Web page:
• Bluish or gray discoloration even though the newborn is receiving oxygen

  • Echocardiogram

  • Chest x-ray

Doctors may suspect persistent pulmonary hypertension if the mother took high doses of aspirin or ibuprofen during pregnancy or had a stressful delivery. They also suspect persistent pulmonary hypertension if the newborn has severe trouble breathing, bluish or gray discoloration that does not go away when high concentrations of supplemental oxygen are given, and unexpectedly low oxygen levels in the blood. Doctors may also suspect persistent pulmonary hypertension in newborns who have meconium aspiration syndrome, who may have an infection, or who need more oxygen or breathing support than expected.

A chest x-ray may be normal or may show changes caused by an underlying disorder (such as diaphragmatic hernia or meconium aspiration syndrome).

Cultures of the blood may be done to look for certain kinds of bacteria.


  • Supplemental oxygen

  • Sometimes a ventilator

  • Sometimes nitric oxide gas

  • Sometimes extracorporeal membrane oxygenation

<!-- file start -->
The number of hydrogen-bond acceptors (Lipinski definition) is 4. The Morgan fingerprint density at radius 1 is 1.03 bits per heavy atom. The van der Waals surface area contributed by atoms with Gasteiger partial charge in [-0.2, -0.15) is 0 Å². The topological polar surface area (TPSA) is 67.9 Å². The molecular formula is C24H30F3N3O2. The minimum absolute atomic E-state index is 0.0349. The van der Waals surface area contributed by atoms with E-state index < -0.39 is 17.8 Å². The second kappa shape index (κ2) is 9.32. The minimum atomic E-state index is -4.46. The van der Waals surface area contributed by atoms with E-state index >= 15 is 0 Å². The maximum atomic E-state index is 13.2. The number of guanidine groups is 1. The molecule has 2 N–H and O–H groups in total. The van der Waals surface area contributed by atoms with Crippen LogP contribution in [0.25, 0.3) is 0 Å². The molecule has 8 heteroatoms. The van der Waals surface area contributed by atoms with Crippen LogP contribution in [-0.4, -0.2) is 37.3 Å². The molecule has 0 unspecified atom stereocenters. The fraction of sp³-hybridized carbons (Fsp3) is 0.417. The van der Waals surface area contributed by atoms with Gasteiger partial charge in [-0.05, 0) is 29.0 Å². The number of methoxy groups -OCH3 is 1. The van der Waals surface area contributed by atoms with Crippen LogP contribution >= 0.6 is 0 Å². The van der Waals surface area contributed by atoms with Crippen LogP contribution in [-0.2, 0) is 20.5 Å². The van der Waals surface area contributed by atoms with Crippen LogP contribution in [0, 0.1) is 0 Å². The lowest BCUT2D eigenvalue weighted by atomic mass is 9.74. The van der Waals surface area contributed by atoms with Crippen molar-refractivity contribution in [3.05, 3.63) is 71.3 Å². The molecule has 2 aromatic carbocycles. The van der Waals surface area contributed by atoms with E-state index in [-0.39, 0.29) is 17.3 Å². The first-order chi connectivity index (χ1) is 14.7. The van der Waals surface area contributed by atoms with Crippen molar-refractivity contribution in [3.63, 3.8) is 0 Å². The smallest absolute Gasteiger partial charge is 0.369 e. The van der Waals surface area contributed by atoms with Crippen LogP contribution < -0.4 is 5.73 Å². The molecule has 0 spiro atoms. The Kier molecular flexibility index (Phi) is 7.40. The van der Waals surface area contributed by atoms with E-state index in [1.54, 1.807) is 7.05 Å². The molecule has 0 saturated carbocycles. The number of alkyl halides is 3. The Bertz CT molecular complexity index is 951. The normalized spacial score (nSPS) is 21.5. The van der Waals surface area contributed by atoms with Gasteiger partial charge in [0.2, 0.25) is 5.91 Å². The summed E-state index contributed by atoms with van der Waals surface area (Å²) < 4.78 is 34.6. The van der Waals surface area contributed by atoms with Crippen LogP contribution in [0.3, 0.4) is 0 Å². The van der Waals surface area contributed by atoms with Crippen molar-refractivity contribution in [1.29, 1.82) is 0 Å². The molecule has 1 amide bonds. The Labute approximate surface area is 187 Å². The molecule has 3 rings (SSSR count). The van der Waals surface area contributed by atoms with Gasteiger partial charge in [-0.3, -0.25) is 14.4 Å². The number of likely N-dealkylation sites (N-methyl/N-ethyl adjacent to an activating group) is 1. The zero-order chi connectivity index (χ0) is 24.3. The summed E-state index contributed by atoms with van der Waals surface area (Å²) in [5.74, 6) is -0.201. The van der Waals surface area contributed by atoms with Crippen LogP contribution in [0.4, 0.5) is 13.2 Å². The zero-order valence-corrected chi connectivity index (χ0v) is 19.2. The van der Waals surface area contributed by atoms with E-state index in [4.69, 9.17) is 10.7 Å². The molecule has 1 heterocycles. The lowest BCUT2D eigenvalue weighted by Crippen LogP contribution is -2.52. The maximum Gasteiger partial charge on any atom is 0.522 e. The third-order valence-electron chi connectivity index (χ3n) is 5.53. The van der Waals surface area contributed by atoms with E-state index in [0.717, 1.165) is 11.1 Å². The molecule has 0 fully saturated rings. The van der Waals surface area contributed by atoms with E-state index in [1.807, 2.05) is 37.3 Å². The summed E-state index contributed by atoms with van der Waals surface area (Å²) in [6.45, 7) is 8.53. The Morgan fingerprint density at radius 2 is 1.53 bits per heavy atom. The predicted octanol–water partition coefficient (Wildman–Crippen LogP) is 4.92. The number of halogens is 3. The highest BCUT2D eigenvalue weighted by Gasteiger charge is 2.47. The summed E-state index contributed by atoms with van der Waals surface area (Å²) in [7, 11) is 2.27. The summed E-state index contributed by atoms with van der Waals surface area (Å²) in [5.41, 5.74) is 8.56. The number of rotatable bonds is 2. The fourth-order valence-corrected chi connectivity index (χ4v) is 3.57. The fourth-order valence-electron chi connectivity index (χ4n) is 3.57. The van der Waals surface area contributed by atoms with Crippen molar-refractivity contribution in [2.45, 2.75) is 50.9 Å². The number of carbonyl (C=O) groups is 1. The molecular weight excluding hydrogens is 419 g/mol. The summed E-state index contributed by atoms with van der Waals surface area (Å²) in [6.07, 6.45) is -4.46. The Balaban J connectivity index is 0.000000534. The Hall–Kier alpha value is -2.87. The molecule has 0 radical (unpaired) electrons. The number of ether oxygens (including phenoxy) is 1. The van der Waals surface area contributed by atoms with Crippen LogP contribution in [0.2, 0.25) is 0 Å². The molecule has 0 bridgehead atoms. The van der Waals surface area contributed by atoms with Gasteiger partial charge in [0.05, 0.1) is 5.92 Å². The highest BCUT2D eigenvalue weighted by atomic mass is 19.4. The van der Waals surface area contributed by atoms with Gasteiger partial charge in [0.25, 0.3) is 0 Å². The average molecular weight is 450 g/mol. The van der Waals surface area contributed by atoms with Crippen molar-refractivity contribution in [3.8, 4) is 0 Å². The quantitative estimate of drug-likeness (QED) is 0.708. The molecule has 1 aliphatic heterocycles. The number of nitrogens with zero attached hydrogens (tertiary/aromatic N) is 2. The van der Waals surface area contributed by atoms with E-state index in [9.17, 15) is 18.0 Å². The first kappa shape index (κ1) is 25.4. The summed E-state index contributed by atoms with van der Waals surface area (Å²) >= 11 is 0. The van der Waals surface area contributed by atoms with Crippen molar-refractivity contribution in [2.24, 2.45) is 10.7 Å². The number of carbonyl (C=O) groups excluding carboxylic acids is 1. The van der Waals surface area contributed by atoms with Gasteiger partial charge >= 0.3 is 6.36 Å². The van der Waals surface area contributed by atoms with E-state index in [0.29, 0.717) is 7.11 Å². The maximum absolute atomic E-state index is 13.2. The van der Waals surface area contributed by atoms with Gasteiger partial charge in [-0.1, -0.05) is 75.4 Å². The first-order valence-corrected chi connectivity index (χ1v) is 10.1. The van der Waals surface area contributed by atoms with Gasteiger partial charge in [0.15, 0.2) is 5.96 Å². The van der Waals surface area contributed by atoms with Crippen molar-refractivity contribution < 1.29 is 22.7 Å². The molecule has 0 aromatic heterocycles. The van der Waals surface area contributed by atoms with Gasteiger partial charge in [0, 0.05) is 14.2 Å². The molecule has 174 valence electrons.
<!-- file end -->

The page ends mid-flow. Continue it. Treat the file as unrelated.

Treatment of persistent pulmonary hypertension of the newborn involves placing newborns in an environment with 100% oxygen. In severe cases, a ventilator Mechanical Ventilation Mechanical ventilation is use of a machine to aid the movement of air into and out of the lungs. Some people with respiratory failure need a mechanical ventilator (a machine that helps air get... read more (a machine that helps air get in and out of the lungs) may be needed and may be used to provide 100% oxygen. A high percentage of oxygen in the blood helps widen the arteries going to the lungs.

A very small concentration of the gas nitric oxide may be added to the oxygen that the newborn is breathing. Inhaled nitric oxide widens the arteries in the newborn’s lungs and reduces pulmonary hypertension. This treatment may be needed for several days.

Rarely, if all other treatments do not work, extracorporeal membrane oxygenation (ECMO) can be used. In this procedure, blood from the newborn is circulated through a machine that adds oxygen and removes carbon dioxide and then returns the blood to the newborn. The machine acts as an artificial set of lungs for the newborn. As the machine does the work of getting oxygen into the newborn's body, the newborn's lungs have time to rest and the blood vessels slowly widen. ECMO has been lifesaving, allowing some newborns with pulmonary hypertension who do not respond to other treatments to survive until the pulmonary hypertension resolves.

Fluids and other treatments, such as antibiotics for an infection, are given as needed.


About 10 to 60% of affected newborns die depending on the cause of the persistent pulmonary hypertension.

About 25% of survivors have developmental delays, hearing problems, functional disabilities (meaning a decreased ability to do physical activities), or a combination.